Is Riak suitable for s small-record write-intensive billion-records application?

Guido Medina guido.medina at
Fri Oct 19 07:57:22 EDT 2012

Riak is all about high availability, if eventually consistent data is 
not a problem OR, you can cover those aspects of the CAP concept with an 
in-memory caching system and a sort of a locking mechanism to emulate 
the core atomic action of your application (put-if-absent) then I would 
say, you are in the right place, now, Riak uses bloom filters and the 
hashing mechanism from Google code (this is not my expertise though so I 
could be wrong), you should be fine by letting Riak manage your hashing 
and equals concept

And from the Java world, if Object A equals Object B then Object A hash 
equals Object B hash, not the opposite though, two object can have the 
same hash and still not be equal. If that is what you are referring to 
by "symmetric".

Hashing a key is a no brainier job if Riak delegates that to whatever 
best practice algorithm should be use for hashing, in this case I 
strongly believe they are using Google's algorithms, all indicates they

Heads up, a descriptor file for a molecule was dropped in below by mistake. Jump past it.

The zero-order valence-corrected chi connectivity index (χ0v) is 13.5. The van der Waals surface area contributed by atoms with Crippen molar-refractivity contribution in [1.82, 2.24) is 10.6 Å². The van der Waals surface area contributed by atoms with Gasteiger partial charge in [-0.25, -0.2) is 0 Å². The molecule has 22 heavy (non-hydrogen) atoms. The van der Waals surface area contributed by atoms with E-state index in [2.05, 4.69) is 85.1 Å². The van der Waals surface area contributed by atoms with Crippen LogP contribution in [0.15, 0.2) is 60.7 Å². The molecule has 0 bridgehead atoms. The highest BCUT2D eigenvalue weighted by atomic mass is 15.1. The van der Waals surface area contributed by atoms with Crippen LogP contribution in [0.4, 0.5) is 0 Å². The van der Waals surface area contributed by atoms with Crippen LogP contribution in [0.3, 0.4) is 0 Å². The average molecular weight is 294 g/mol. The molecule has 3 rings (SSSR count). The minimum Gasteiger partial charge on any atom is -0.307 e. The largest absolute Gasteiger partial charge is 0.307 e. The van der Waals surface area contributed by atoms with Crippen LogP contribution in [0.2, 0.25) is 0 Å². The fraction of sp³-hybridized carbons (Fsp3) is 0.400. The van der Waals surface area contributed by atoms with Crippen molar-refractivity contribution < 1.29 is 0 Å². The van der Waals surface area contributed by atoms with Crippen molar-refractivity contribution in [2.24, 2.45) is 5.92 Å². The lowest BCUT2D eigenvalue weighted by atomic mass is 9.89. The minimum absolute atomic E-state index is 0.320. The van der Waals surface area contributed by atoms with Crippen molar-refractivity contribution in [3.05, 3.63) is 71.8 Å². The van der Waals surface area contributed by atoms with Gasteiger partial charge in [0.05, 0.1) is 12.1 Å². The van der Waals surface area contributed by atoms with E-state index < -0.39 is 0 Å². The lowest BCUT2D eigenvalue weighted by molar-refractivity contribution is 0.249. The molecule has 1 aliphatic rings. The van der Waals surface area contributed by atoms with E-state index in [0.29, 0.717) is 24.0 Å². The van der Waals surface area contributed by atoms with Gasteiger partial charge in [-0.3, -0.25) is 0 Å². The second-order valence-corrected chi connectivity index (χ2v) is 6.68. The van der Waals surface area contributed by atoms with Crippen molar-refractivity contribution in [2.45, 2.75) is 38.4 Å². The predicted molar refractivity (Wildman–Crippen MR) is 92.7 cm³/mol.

do because of the Bloom filters (To tidy up both concepts they should 
somehow) they are using from Google.

All this said, it is at your hands and tools to have an in-memory cache 
and locking mechanism.

HTH !!!


On 19/10/12 07:10, Yassen Damyanov wrote:
> On Fri, Oct 19, 2012, Yassen Damyanov <yassen.tis at> wrote:
>> Whatever the solution, it needs to be symmetric, that is, all
>> nodes must be equivalent.
> With "symmetric" I mean more "interchangable" than "functionally
> equal". That is,
> if a node plays a central role and goes down, the system should be
> able to pick a new "master" on its own and any other node should be
> able to become such.
> Guys, your input is MUCH appreciated. Thank you!
> Yassen
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